Make eye contact and small talk.
"This is not just polite. It is part of being a citizen and a responsible member of society. It is also a way to stay in touch with your surroundings, break down social barriers, and understand whom you should and should not trust. If we enter a culture of denunciation, you will want to know the psychological landscape of your daily life.
"Tyrannical regimes arose at different times and places in the Europe of the twentieth century, but memoirs of their victims all share a single tender moment. Whether the recollection is of fascist Italy in the 1920s, of Nazi Germany of the 1930s, of the Soviet Union during the Great Terror of 1937u – 38, or of the purges in communist eastern Europe in the 1940s and '50s, people who were living in fear of repression remembered how their neighbors treated them. A smile, a handshake, or a word of greeting – banal gestures in a normal situation – took on great significance. When friends, colleagues, and acquaintances looked away or crossed the street to avoid contact, fear grew. You might not be sure, today or tomorrow, who feels threatened in the United States. But if you affirm everyone, you can be sure that certain people will feel better.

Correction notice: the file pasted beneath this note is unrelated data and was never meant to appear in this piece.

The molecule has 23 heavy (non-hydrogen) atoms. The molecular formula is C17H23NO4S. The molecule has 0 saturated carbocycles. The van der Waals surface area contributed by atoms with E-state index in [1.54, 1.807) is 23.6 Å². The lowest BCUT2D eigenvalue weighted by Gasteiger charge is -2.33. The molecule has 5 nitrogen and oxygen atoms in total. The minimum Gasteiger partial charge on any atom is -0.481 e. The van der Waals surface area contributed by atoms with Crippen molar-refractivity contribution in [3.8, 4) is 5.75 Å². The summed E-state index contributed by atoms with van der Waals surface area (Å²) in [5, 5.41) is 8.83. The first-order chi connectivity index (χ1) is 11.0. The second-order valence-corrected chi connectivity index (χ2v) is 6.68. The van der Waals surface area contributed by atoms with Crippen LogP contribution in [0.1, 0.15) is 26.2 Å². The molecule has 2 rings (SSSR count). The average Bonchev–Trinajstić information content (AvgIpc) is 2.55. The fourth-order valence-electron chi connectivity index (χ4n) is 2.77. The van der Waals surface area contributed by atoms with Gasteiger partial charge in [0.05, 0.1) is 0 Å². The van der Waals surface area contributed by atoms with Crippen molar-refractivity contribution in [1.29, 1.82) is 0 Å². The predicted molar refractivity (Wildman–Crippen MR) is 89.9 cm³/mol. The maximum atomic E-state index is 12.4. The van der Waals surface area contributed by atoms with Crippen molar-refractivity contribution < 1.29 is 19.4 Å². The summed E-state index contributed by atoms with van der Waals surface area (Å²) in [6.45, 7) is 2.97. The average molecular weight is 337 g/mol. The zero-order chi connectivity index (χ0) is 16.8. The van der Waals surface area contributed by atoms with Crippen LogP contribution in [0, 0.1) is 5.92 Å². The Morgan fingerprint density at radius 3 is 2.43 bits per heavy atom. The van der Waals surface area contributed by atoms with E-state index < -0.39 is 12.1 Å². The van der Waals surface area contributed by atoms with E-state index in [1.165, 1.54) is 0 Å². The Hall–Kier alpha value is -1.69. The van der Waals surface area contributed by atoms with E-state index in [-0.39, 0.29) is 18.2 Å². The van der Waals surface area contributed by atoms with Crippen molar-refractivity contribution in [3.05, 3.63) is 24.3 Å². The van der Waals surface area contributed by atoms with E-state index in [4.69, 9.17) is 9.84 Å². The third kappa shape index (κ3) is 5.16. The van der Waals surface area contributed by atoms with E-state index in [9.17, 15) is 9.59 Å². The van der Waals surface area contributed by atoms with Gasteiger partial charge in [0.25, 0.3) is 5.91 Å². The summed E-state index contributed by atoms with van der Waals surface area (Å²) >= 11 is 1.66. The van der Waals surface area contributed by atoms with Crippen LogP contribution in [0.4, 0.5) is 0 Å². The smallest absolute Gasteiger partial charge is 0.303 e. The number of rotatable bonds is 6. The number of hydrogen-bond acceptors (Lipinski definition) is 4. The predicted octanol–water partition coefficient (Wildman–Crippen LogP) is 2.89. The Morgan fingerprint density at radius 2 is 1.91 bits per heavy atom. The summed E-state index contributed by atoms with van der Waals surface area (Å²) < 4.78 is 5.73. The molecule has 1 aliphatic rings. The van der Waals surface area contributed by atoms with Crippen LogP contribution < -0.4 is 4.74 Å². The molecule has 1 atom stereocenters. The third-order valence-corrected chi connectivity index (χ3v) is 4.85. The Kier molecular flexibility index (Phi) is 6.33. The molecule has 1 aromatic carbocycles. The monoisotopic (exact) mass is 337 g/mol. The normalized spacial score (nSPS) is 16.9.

"In the most dangerous of times, those who escape and survive generally know people whom they can trust. Having old friends is the politics of last resort. And making new ones is the first step toward change."